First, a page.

|CARL COURT/AFP via Getty Images|
Our spectacular survey of royal sapphires travels to Amsterdam today, where we’ll look at some of the most important heirloom sapphires in the Dutch royal collection. The Dutch royals like to dismantle and mix-and-match their jewels, so pay attention! There are lots of sapphire combinations to behold here…
|Queen Emma, ca. 1900 (Grand Ladies Site)|
While the royals own sapphire jewelry in their personal collections, today we’re focusing mainly on the family’s two grand sapphire parures and the jewels worn to accompany them. The first of these is Queen Emma’s Sapphire Parure, with its distinctive and lovely cathedral-like tiara. This is a married parure, made around 1881. It originally included a tiara, a choker-style necklace, a large brooch with a curving bow design, and a pair of matching large bracelets. (For reference, I’ll be calling these pieces Queen Emma’s Sapphire Tiara, Queen Emma’s Sapphire Necklace, Queen Emma’s Sapphire Bow Brooch, and Queen Emma’s Sapphire Bracelets.)
In the portrait above, taken around 1900, Queen Emma wears all four major parts of the set: the tiara, necklace, stomacher, and bracelets. To the necklace, she has also added another jewel: an oval-shaped diamond and sapphire pendant. The pendant, which can also be worn as a brooch, was Emma’s engagement gift from her future husband, King Willem III, in 1879. (We’ll simply call it Queen Emma’s Engagement Pendant here.) There’s also an additional bracelet added on her left wrist, plus a long diamond riviere stretched across the bodice of her gown.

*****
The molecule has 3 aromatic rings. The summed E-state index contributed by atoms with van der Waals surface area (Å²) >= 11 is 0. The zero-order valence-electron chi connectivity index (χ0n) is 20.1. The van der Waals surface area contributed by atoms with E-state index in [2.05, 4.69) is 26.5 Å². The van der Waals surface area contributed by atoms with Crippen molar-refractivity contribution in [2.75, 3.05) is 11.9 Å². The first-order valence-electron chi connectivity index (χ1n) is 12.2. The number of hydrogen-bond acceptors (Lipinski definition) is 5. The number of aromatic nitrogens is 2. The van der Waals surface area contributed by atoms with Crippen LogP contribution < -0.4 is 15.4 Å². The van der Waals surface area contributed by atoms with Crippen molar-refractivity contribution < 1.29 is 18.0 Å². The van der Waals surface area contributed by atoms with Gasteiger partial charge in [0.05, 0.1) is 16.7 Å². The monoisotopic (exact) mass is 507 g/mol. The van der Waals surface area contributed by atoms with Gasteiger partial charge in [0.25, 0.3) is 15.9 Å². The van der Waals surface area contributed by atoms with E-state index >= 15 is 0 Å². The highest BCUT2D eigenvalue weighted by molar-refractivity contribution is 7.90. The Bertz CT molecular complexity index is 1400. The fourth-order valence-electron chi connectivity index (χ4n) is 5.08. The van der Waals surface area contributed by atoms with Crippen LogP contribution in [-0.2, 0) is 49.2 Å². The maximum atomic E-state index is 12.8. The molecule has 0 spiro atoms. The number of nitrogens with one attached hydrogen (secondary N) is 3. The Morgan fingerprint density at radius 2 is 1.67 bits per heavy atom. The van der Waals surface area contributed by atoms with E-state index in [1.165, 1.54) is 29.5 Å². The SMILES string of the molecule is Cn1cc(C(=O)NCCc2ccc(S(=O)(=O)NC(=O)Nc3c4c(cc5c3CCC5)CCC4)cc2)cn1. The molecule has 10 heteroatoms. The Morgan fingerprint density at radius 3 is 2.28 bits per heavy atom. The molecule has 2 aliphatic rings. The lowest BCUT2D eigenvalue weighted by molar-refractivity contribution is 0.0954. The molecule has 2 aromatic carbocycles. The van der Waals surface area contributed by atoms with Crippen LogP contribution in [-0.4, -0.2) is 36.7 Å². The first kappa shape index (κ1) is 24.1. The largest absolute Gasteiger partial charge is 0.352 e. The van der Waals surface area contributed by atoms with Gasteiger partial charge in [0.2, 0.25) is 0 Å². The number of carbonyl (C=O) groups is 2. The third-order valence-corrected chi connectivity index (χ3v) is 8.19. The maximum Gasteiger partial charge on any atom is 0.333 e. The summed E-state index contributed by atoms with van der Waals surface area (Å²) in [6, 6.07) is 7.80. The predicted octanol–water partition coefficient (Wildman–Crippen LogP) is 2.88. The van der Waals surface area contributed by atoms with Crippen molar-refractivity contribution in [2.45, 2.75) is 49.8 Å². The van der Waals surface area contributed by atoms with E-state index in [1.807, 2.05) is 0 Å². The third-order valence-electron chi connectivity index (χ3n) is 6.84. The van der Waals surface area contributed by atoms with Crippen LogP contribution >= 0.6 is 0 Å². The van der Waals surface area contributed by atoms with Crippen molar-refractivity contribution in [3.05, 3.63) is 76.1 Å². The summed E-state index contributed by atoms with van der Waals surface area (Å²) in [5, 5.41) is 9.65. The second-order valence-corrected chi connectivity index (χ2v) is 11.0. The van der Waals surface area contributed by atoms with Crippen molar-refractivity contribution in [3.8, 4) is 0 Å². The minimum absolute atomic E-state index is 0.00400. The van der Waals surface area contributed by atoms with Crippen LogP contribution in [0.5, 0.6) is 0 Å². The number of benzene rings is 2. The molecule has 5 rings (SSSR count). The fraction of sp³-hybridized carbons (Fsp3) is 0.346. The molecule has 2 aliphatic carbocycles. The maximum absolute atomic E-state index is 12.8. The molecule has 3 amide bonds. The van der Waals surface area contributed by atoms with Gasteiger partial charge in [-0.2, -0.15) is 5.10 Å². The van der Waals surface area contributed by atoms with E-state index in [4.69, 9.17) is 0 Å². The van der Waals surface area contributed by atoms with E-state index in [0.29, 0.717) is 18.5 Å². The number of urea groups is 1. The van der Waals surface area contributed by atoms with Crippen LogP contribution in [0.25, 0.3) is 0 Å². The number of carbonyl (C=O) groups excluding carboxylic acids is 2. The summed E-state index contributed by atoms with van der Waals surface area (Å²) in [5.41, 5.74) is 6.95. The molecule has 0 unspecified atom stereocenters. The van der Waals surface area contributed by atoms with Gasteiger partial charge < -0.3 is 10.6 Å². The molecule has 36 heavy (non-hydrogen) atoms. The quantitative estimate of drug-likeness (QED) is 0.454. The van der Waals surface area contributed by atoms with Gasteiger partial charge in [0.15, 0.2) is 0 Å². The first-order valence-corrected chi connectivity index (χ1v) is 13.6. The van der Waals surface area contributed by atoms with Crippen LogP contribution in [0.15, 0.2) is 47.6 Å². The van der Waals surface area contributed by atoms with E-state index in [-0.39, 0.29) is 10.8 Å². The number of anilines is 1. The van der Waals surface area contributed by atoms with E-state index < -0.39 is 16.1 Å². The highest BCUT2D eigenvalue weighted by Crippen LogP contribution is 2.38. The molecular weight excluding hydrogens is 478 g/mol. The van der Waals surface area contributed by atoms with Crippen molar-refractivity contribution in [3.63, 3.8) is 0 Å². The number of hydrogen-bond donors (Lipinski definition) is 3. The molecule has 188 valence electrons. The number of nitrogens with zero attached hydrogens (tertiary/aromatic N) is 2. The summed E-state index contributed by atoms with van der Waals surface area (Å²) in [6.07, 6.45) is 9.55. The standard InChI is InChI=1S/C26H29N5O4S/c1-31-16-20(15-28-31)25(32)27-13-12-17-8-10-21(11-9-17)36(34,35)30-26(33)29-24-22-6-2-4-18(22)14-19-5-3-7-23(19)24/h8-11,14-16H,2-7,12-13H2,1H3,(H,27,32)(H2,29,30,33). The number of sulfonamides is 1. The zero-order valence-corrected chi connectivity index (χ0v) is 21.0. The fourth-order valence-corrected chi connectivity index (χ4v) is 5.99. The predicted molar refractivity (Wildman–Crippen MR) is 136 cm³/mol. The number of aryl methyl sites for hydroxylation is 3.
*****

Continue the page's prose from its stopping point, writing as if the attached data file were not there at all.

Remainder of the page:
|Queen Beatrix, 1981 (Rob C. Croes/Anefo/Nationaal Archief/Wikimedia Commons)|
Here’s another look at Queen Emma’s Engagement Pendant, worn suspended from a diamond bow brooch by Queen Beatrix on Prinsjesdag in September 1981.
|Princess Juliana, 1937 (Wikimedia Commons)|
Queen Emma left the parure to her granddaughter, Queen Juliana, who placed it in the family’s jewelry foundation. (That’s where virtually all of the jewels featured in this post reside now.) Juliana wore her grandmother’s sapphires for this striking portrait, taken by Franz Ziegler in 1937. All of the major pieces from Queen Emma’s Sapphire Parure are included here: her tiara (which had been refurbished), her necklace (which had been lengthened), her bow brooch, and one of her bracelets. With one exception — the necklace — all of these jewels are still worn in this form today.
|Princess Beatrix, 2014 (Michel Porro/Getty Images)|
In recent years, Queen Emma’s Sapphire Necklace has been altered to make a completely different jewel: the Dutch Sapphire Necklace Tiara. The base of the piece matches the design of Queen Emma’s original necklace, but it’s also been supplemented by lozenge elements taken from a necklace that belonged to the other major Dutch royal sapphire suite: Queen Wilhelmina’s Wedding Gift Parure.
|Queen Wilhelmina, ca. 1901 (Grand Ladies Site)|
As the name suggests, Queen Wilhelmina’s Wedding Gift Parure was the national wedding present from the people of the Netherlands to Queen Wilhelmina in 1901. The set featured a towering diamond and sapphire tiara, a mirrored sapphire and diamond necklace, and a pair of sapphire and diamond bracelets. (We’ll refer to these in the rest of the post simply as Queen Wilhelmina’s Sapphire Tiara, Queen Wilhelmina’s Sapphire Necklace, and Queen Wilhelmina’s Sapphire Bracelets.)
Wilhelmina often also wore the set with a large diamond bow brooch with a rectangular sapphire in the center; it too was made around 1900, and could be worn with a sapphire pendant drop. (We’ll call it Queen Wilhelmina’s Sapphire Bow Brooch.) In the formal portrait above, a young Wilhelmina wears her tiara and necklace with her bow brooch.
|Queen Wilhelmina, ca. 1930s (Wikimedia Commons)|
This portrait shows Queen Wilhelmina wearing her sapphire parure three decades later, in the 1930s. You’ll note her tiara, necklace, and one of the bracelets, as well as her bow brooch. The bracelets are the only part of the parure which are still worn today (albeit in a slightly altered form). As mentioned above, parts of Queen Wilhelmina’s Sapphire Necklace were used to make the new Dutch Sapphire Necklace Tiara. Queen Wilhelmina’s Sapphire Tiara was also dismantled, and the gems were used to make other pieces of jewelry, including earrings and brooches.